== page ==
BuzzFeed U.K. has come a long way since we sat on the floor with Luke Lewis

Back in 2013 we visited the new BuzzFeed U.K. team – just three people in a co-working space in White Bear Yard in Clerkenwell, London. Now, as their U.K. newsroom team grows to more than 50 editorial staff, we look back for the secrets to their success.

by WAN-IFRA Staff | August 5, 2015

The announcement that the Guardian‘s head of news, Stuart Millar, has joined Janine Gibson and James Ball at BuzzFeed in the U.K. highlights an extraordinary growth story at the viral news site. Former Guardian deputy editor Gibson plans to build a “coherent breaking news operation” and most likely further expand the newsroom.

Back in 2013, half of our delegation of international editors had to find space on the floor in a shared meeting room.

Even the questions reflect a more innocent time: “Do you just surf around and see what’s the buzz on the web?” asked one editor. That was before the rise of Storyful and Newswhip and a host of social tracking tools. It was a mystery why BuzzFeed had insisted on building their own CMS, and how they were already getting more than 50 percent of their traffic from mobile.

But launch lead and executive editor Luke Lewis had a playbook from the USA and a shrewd idea of how to grow in the U.K., starting slowly to avoid the negative publicity that surrounded the U.K. launch of the Huffington Post.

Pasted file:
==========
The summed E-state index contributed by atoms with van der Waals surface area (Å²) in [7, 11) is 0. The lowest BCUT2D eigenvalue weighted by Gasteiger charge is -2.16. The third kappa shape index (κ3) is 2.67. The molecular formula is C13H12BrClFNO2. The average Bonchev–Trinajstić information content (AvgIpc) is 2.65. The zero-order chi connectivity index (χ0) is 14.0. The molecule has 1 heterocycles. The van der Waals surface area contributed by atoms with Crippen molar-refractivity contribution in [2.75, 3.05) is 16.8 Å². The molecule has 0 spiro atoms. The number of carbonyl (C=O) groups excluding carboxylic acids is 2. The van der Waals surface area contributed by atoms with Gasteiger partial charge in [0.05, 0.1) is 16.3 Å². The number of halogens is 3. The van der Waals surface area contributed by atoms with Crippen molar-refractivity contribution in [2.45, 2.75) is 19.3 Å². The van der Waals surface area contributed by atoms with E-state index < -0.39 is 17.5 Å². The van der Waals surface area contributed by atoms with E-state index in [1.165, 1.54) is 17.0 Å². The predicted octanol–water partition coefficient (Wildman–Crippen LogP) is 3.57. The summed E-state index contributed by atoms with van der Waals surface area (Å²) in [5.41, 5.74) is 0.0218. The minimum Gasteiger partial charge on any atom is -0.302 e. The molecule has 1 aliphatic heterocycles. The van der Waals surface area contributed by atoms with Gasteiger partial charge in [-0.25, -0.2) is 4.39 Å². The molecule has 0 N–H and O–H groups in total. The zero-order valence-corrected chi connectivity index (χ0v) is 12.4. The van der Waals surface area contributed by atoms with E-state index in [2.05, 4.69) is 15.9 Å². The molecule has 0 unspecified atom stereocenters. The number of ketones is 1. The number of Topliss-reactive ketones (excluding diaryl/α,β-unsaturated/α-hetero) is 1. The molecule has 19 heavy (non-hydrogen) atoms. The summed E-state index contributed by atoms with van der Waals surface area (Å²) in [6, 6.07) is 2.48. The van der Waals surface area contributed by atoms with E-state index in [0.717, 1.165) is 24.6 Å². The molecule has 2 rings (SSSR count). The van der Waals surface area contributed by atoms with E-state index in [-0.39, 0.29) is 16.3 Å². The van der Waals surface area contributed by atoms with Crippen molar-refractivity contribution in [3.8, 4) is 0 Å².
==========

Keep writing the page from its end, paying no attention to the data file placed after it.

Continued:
On the floor at Buzzfeed UK in May 2013On the floor at Buzzfeed UK in May 2013Just to be safe, they had even hired ex-HuffPo staffer Sam Parker as features editor. And they were highly focused on content with a British spin. For example, while it was common knowledge that people share positive content that uplifts and delights, it turned out Brits enjoyed being little more ‘snarky’ or critical. One of BuzzFeed’s top performing stories in April 2013 was “The 21 Types Of Hipster You Encounter In London”, not to mention “21 Weirdly Angry Mail Online Commenters”.

Brits also liked science – so the week we visited they were recruiting a U.K. science editor, a role that did not exist in the USA at that point.

But crucially, even as they grew from a mere five posts a day to hiring editorial hotshots Gibson and Millar, previously number one and two respectively at the Guardian U.S. operation, Lewis recognised that the homepage was dead:

“We spend 10-20 minutes a day editing the homepage. It’s really not that important.”

Even today this remains a bold statement, as demonstrated by the debate that raged, for example, between Quartz and ESPN at Digital Media Strategies in March.

As social news operations mature and evolve, it’s clear BuzzFeed has made some successful bets, and they are 100-percent serious about their U.K. operation.

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